However, the relationship between this dollar amount – unfathomable to most people – and the average American might be hard to imagine. How might this debt load affect everyday citizens?
Where does the debt come from?
According to the Treasury Department, the national debt is actually “composed of distinct types of debt, similar to an individual whose debt may consist of a mortgage, car loan, and credit cards,” that the nation has carried since it was founded. For example, some of the nation’s first debts, including money borrowed from the French, totaled $75 million during the American Revolutionary War.
With this debt, the federal government is able to pay for programs and services available to the American public. At the end of each fiscal year, there is typically more spending than revenue, creating a deficit in the nation’s budget and the government borrows money to cover it, adding to the debt along with interest on the amounts borrowed.
“Simply put, the national debt is similar to a person using a credit card for purchases and not paying off the full balance each month,” explained the Treasury Department. “The cost of purchases exceeding the amount paid off represents a deficit, while accumulated deficits over time represents a person’s overall debt.”
In recent decades, there have been a number of events that caused spikes in the debt, including: the Afghanistan and Iraq Wars, the 2008 Great Recession and the COVID-19 pandemic. From the 2019 fiscal year to the 2021 fiscal year, spending increased by 50% due to the pandemic, according to the Treasury.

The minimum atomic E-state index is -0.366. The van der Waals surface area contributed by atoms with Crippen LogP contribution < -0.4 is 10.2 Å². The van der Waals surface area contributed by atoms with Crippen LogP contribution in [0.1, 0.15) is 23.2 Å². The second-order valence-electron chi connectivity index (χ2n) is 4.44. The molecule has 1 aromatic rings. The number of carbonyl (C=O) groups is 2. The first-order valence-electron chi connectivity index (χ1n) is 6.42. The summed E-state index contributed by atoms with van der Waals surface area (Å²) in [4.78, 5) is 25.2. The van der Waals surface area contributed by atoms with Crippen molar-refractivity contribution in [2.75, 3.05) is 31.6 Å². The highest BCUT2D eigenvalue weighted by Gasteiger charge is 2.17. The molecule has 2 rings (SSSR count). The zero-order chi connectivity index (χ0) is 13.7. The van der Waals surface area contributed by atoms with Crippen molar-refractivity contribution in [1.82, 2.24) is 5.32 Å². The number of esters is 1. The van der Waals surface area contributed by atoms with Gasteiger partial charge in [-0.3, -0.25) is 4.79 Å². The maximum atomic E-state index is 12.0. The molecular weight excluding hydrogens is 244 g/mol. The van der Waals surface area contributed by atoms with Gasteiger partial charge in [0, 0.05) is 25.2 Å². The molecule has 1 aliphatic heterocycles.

“Tax cuts, stimulus programs, increased government spending, and decreased tax revenue caused by widespread unemployment generally account for sharp rises in the national debt,” it said.
How will this debt impact Americans?
According to the Peter G. Peterson Foundation, “as the federal debt mounts, the government will spend more of its budget on interest costs, increasingly crowding out public investments.” This “growing debt also has a direct effect on the economic opportunities available to every American,” said the foundation.
It explained that when high levels of debt crowd out private investments on capital goods, “workers would have less to use in their jobs, which would translate to lower productivity and, therefore, lower wages.”
Another way national debt can impact average Americans is its relationship with inflation, which increased around 8.3% over the past 12 months, according to the most recent Bureau of Labor Statistics report on the Consumer Price Index.
“An increase in the price level directly reduces the real value of government debt,” according to the Federal Reserve Bank of St. Louis. It also explained that “surprise inflation transfers wealth from holders of U.S. government debt – who include both Americans and non-Americans – to U.S. taxpayers.”
The bank said that unexpectedly high inflation rates in the U.S. have reduced the real value of the national debt in the past. In the aftermath of World War II during 1946 and 1947, inflation rates were high at 12.9% and 11% as the government removed wartime price controls. However, it helped bring down the ratio of debt to gross domestic product.
As for the “recent burst of inflation in the U.S. and the rest of the developed world,” the bank said it is expected to reduce the real value of existing debts while also raising expected inflation and increasing the cost of borrowing in the future.
Congressional Budget Office estimates cited by the Peter G. Peterson Foundation indicate that interest costs will total $8.1 trillion under current law over the next decade. Already, the U.S. spends more than $965 million per day on interest payments.
Last month, the Fed raised interest rates, one of multiple raises so far this year as part of an effort to bring inflation down.
If the U.S. were to reduce the debt to 79% of the size of the economy by 2050, income per person would increase by $6,300 by that year, per CBO data cited by the Peter G. Peterson Foundation.